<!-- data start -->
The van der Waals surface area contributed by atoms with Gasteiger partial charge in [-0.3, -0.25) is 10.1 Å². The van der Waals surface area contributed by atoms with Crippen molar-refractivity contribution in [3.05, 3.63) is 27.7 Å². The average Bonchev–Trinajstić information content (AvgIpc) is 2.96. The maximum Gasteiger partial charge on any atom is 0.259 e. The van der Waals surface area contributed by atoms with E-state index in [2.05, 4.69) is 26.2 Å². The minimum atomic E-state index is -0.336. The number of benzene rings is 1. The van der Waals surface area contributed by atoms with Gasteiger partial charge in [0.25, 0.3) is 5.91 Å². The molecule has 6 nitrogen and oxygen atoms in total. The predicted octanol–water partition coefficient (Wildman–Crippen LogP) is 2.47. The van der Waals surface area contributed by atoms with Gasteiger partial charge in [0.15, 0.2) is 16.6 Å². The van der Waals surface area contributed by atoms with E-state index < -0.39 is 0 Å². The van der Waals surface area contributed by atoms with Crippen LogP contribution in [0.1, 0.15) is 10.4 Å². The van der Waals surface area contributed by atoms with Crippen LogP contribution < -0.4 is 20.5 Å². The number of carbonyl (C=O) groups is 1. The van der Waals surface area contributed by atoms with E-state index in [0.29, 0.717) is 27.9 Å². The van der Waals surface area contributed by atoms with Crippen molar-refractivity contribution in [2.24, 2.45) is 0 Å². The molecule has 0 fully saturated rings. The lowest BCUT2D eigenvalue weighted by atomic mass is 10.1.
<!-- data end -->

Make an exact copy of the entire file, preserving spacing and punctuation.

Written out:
The van der Waals surface area contributed by atoms with Gasteiger partial charge in [-0.3, -0.25) is 10.1 Å². The van der Waals surface area contributed by atoms with Crippen molar-refractivity contribution in [3.05, 3.63) is 27.7 Å². The average Bonchev–Trinajstić information content (AvgIpc) is 2.96. The maximum Gasteiger partial charge on any atom is 0.259 e. The van der Waals surface area contributed by atoms with E-state index in [2.05, 4.69) is 26.2 Å². The minimum atomic E-state index is -0.336. The number of benzene rings is 1. The van der Waals surface area contributed by atoms with Gasteiger partial charge in [0.25, 0.3) is 5.91 Å². The molecule has 6 nitrogen and oxygen atoms in total. The predicted octanol–water partition coefficient (Wildman–Crippen LogP) is 2.47. The van der Waals surface area contributed by atoms with Gasteiger partial charge in [0.15, 0.2) is 16.6 Å². The van der Waals surface area contributed by atoms with E-state index < -0.39 is 0 Å². The van der Waals surface area contributed by atoms with Crippen LogP contribution in [0.1, 0.15) is 10.4 Å². The van der Waals surface area contributed by atoms with Crippen LogP contribution < -0.4 is 20.5 Å². The number of carbonyl (C=O) groups is 1. The van der Waals surface area contributed by atoms with E-state index in [0.29, 0.717) is 27.9 Å². The van der Waals surface area contributed by atoms with Crippen molar-refractivity contribution in [2.24, 2.45) is 0 Å². The molecule has 0 fully saturated rings. The lowest BCUT2D eigenvalue weighted by atomic mass is 10.1.